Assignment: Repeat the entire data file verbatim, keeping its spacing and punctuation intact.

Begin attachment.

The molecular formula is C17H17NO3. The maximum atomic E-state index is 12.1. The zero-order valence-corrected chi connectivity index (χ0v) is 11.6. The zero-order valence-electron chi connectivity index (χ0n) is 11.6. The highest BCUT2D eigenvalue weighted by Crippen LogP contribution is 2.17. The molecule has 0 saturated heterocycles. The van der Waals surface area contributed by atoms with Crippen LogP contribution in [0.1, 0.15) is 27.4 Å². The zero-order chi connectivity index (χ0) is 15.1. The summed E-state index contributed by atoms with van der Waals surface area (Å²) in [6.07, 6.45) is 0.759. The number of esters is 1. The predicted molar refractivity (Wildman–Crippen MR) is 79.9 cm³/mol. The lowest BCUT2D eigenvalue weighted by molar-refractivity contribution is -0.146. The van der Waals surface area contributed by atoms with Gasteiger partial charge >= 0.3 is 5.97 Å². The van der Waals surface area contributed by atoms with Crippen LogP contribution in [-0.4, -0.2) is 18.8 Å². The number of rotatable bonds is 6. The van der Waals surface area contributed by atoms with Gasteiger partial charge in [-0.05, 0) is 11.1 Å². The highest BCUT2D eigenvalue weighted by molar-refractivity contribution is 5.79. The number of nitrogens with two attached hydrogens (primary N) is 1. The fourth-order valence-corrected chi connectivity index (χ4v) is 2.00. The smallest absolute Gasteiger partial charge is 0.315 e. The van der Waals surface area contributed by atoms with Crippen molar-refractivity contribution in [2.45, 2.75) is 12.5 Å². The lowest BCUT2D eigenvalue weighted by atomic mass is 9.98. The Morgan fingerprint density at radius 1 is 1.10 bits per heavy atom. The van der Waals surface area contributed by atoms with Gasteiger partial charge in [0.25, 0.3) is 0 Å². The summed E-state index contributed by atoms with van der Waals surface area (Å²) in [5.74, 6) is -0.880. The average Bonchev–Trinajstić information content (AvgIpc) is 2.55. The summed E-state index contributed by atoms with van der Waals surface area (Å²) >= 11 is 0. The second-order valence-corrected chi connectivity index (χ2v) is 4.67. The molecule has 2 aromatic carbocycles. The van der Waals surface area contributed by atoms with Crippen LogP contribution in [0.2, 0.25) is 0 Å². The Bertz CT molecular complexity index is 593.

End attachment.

The molecular formula is C17H17NO3. The maximum atomic E-state index is 12.1. The zero-order valence-corrected chi connectivity index (χ0v) is 11.6. The zero-order valence-electron chi connectivity index (χ0n) is 11.6. The highest BCUT2D eigenvalue weighted by Crippen LogP contribution is 2.17. The molecule has 0 saturated heterocycles. The van der Waals surface area contributed by atoms with Crippen LogP contribution in [0.1, 0.15) is 27.4 Å². The zero-order chi connectivity index (χ0) is 15.1. The summed E-state index contributed by atoms with van der Waals surface area (Å²) in [6.07, 6.45) is 0.759. The number of esters is 1. The predicted molar refractivity (Wildman–Crippen MR) is 79.9 cm³/mol. The lowest BCUT2D eigenvalue weighted by molar-refractivity contribution is -0.146. The van der Waals surface area contributed by atoms with Gasteiger partial charge >= 0.3 is 5.97 Å². The van der Waals surface area contributed by atoms with Crippen LogP contribution in [-0.4, -0.2) is 18.8 Å². The number of rotatable bonds is 6. The van der Waals surface area contributed by atoms with Gasteiger partial charge in [-0.05, 0) is 11.1 Å². The highest BCUT2D eigenvalue weighted by molar-refractivity contribution is 5.79. The number of nitrogens with two attached hydrogens (primary N) is 1. The fourth-order valence-corrected chi connectivity index (χ4v) is 2.00. The smallest absolute Gasteiger partial charge is 0.315 e. The van der Waals surface area contributed by atoms with Crippen molar-refractivity contribution in [2.45, 2.75) is 12.5 Å². The lowest BCUT2D eigenvalue weighted by atomic mass is 9.98. The Morgan fingerprint density at radius 1 is 1.10 bits per heavy atom. The van der Waals surface area contributed by atoms with Gasteiger partial charge in [0.25, 0.3) is 0 Å². The summed E-state index contributed by atoms with van der Waals surface area (Å²) in [5.74, 6) is -0.880. The average Bonchev–Trinajstić information content (AvgIpc) is 2.55. The summed E-state index contributed by atoms with van der Waals surface area (Å²) >= 11 is 0. The second-order valence-corrected chi connectivity index (χ2v) is 4.67. The molecule has 2 aromatic carbocycles. The van der Waals surface area contributed by atoms with Crippen LogP contribution in [0.2, 0.25) is 0 Å². The Bertz CT molecular complexity index is 593.